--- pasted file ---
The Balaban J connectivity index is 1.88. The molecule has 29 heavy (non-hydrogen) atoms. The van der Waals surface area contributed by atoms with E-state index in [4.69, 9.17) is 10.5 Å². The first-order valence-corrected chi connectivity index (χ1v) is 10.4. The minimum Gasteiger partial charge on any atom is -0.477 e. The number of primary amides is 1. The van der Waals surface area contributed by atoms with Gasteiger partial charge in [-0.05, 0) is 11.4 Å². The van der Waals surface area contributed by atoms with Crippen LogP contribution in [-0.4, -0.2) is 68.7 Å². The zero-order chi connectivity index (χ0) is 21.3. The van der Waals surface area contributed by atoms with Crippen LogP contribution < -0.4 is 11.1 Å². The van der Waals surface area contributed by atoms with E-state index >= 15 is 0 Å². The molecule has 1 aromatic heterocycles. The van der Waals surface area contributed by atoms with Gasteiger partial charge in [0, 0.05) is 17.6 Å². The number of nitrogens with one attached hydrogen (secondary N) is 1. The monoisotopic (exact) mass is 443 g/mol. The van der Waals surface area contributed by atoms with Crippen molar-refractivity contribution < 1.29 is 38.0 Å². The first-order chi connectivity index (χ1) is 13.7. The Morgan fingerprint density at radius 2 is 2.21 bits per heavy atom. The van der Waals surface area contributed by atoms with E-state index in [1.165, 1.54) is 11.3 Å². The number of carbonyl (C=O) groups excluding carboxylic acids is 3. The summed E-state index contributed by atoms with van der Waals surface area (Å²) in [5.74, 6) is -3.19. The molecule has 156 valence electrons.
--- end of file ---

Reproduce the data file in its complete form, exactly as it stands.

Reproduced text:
The Balaban J connectivity index is 1.88. The molecule has 29 heavy (non-hydrogen) atoms. The van der Waals surface area contributed by atoms with E-state index in [4.69, 9.17) is 10.5 Å². The first-order valence-corrected chi connectivity index (χ1v) is 10.4. The minimum Gasteiger partial charge on any atom is -0.477 e. The number of primary amides is 1. The van der Waals surface area contributed by atoms with Gasteiger partial charge in [-0.05, 0) is 11.4 Å². The van der Waals surface area contributed by atoms with Crippen LogP contribution in [-0.4, -0.2) is 68.7 Å². The zero-order chi connectivity index (χ0) is 21.3. The van der Waals surface area contributed by atoms with Crippen LogP contribution < -0.4 is 11.1 Å². The van der Waals surface area contributed by atoms with E-state index >= 15 is 0 Å². The molecule has 1 aromatic heterocycles. The van der Waals surface area contributed by atoms with Gasteiger partial charge in [0, 0.05) is 17.6 Å². The number of nitrogens with one attached hydrogen (secondary N) is 1. The monoisotopic (exact) mass is 443 g/mol. The van der Waals surface area contributed by atoms with Crippen molar-refractivity contribution < 1.29 is 38.0 Å². The first-order chi connectivity index (χ1) is 13.7. The Morgan fingerprint density at radius 2 is 2.21 bits per heavy atom. The van der Waals surface area contributed by atoms with E-state index in [1.165, 1.54) is 11.3 Å². The number of carbonyl (C=O) groups excluding carboxylic acids is 3. The summed E-state index contributed by atoms with van der Waals surface area (Å²) in [5.74, 6) is -3.19. The molecule has 156 valence electrons.